The operation pattern 6 is a pattern considering a non-operator controlled AP.

  In each operation pattern, it is assumed that the UE 100 is in a connected state (connected state) with the eNB 200, and the WLAN transceiver 112 of the UE 100 is in an operating state (on state). Moreover, eNB200 assumes that the information regarding Operator controlled AP in an own coverage can be acquired via a backhaul, for example.

(1) Operation pattern 1
FIG. 8 is a sequence diagram of the operation pattern 1.

  As illustrated in FIG. 8, in step S101, the eNB 200 transmits, to the UE 100, WLAN measurement setting information for controlling measurement (wireless LAN measurement) for the wireless LAN system. The eNB 200 transmits the WLAN measurement setting information to the UE 100, for example, triggered by the handover of the UE 100, the selection of the UE 100, the paging area change of the UE 100, or the change of the network status. Alternatively, the eNB 200 may transmit the WLAN measurement setting information to the UE 100 with a trigger that the load level of the eNB 200 exceeds the threshold.

  The WLAN measurement setting information includes an identifier of each of a plurality of APs 300 (Operator controlled APs) provided in the coverage area of the eNB 200. The identifier of the AP 300 (hereinafter referred to as “AP identifier”) is an SSID (Service Set Identifier), a BSSID (Basic Service Set Identifier), or an arbitrary ID that identifies an AP formulated by an operator.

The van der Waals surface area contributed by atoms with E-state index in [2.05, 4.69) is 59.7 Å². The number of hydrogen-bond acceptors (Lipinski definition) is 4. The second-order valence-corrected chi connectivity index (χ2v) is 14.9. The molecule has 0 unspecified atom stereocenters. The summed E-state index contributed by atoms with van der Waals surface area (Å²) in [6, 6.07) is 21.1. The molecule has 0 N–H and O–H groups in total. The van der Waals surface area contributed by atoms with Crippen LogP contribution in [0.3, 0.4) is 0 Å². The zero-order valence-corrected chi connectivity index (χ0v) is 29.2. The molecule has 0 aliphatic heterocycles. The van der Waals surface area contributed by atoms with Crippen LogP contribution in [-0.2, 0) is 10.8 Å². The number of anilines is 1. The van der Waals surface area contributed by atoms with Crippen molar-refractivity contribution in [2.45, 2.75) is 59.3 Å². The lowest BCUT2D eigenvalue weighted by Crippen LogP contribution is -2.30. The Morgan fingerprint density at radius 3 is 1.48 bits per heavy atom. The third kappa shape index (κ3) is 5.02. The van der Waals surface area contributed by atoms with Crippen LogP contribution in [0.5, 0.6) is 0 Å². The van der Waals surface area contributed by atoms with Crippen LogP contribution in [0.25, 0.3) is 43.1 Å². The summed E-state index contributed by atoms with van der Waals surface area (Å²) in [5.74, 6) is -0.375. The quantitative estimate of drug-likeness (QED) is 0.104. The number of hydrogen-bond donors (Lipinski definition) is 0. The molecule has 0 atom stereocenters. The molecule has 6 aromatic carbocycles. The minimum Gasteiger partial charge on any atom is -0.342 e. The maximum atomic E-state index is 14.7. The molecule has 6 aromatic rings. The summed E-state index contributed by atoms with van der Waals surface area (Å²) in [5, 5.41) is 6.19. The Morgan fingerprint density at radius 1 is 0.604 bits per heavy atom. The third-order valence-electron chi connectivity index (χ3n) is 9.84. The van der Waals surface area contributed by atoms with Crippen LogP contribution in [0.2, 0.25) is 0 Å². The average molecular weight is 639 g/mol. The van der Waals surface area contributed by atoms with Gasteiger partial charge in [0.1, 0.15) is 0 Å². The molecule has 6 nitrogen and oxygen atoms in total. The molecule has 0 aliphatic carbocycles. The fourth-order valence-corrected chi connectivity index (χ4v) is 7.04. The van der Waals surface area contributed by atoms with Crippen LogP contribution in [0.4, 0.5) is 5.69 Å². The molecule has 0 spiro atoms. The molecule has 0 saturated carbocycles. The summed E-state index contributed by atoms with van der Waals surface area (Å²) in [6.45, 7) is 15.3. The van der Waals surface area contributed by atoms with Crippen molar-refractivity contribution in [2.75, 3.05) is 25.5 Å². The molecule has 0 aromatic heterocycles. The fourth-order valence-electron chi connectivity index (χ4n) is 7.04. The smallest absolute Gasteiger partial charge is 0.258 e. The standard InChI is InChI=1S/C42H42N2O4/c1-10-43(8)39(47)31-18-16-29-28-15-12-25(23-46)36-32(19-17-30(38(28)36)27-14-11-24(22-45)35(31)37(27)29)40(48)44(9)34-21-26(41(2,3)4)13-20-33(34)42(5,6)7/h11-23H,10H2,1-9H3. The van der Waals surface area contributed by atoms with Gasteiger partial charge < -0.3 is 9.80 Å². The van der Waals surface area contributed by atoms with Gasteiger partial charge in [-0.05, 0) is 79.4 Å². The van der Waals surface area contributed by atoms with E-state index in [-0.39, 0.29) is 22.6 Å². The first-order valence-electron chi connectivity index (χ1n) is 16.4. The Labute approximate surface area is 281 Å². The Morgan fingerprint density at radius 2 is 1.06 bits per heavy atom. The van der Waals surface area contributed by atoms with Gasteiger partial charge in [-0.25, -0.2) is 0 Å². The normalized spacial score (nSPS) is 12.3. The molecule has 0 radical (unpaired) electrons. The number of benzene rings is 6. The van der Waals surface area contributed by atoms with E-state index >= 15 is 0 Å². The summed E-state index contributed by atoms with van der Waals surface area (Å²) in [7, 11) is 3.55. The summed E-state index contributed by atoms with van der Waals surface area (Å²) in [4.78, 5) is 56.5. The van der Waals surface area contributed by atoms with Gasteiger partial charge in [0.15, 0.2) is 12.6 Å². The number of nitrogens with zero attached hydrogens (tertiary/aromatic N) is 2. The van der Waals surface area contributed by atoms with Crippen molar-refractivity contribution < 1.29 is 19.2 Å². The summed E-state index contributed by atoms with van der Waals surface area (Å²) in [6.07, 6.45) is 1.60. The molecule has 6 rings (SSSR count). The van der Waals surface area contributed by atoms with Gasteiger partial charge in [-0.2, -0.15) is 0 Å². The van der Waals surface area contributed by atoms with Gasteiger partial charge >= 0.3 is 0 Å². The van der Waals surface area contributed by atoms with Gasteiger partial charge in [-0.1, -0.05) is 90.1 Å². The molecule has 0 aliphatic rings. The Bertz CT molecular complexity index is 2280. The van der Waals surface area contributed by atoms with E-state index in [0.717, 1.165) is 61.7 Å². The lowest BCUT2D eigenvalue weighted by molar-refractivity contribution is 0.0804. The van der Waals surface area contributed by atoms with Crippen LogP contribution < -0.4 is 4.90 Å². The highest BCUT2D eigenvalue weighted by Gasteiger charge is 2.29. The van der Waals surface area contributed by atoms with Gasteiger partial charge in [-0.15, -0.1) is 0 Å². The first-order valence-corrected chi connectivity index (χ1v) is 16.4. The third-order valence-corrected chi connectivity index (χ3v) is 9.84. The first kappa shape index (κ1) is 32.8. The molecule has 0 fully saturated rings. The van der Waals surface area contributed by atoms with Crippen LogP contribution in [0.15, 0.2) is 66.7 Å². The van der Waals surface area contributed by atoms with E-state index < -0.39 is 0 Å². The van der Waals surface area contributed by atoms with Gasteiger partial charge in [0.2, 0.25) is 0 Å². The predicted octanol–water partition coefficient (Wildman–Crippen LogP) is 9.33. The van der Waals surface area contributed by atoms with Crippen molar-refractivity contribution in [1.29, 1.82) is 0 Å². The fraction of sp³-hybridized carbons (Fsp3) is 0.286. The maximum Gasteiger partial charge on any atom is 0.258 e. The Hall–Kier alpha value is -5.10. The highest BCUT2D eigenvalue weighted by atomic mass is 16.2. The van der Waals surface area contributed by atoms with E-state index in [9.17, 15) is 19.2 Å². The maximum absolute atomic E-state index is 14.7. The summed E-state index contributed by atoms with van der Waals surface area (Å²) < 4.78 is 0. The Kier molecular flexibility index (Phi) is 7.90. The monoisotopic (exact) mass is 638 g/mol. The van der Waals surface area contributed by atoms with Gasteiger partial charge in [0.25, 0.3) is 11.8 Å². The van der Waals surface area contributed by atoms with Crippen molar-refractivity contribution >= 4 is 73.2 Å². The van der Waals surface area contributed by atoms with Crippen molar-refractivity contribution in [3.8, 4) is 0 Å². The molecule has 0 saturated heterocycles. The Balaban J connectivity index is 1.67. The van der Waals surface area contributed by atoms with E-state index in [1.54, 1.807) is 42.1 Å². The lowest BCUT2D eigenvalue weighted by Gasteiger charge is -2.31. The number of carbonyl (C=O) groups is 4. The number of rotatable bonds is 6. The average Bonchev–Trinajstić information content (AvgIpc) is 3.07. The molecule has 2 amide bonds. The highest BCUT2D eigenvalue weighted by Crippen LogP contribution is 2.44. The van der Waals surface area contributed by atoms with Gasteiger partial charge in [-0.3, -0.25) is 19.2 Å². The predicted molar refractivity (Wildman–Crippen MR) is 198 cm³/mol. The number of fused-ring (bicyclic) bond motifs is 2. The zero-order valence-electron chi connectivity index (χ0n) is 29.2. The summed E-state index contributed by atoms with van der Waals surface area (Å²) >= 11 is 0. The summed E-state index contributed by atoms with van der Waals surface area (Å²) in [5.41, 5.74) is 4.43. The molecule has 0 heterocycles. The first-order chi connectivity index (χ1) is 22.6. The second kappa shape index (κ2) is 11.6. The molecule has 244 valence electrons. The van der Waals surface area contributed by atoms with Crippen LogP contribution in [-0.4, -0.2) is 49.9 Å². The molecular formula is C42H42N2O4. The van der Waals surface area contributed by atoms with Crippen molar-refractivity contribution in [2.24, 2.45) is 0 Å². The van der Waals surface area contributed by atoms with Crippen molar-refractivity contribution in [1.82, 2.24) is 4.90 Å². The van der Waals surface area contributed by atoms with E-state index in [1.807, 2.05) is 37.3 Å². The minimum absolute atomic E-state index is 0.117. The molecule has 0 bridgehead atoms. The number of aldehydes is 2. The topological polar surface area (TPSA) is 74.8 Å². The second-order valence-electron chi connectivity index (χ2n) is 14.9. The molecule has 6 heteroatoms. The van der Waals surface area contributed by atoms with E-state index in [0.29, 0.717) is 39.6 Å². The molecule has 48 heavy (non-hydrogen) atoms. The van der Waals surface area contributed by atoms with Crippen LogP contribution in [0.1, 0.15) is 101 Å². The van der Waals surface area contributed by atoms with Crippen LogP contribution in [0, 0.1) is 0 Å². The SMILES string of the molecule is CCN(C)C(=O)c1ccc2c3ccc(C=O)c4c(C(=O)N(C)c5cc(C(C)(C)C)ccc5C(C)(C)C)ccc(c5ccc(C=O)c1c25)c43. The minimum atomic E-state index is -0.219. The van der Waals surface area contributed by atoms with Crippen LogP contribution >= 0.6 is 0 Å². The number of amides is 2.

The WLAN measurement configuration information may include information indicating how to measure the radio link status with the AP 300 and information indicating how the measurement result should be reported (for example, a report trigger). . Further, the WLAN measurement setting information may include information indicating which operation pattern (operation patterns 1 to 5) should be followed.

  The WLAN measurement setting information may include information indicating whether the measurement setting should be confirmed (whether to perform wireless LAN measurement) even when the UE 100 is connected to the AP 300. In addition, it is preferable that UE100 continues confirmation of a measurement setting until the optimal AP300 is selected. On the other hand, after the UE 100 starts offloading to the AP 300, it is preferable not to confirm the measurement setting in order to reduce the processing load.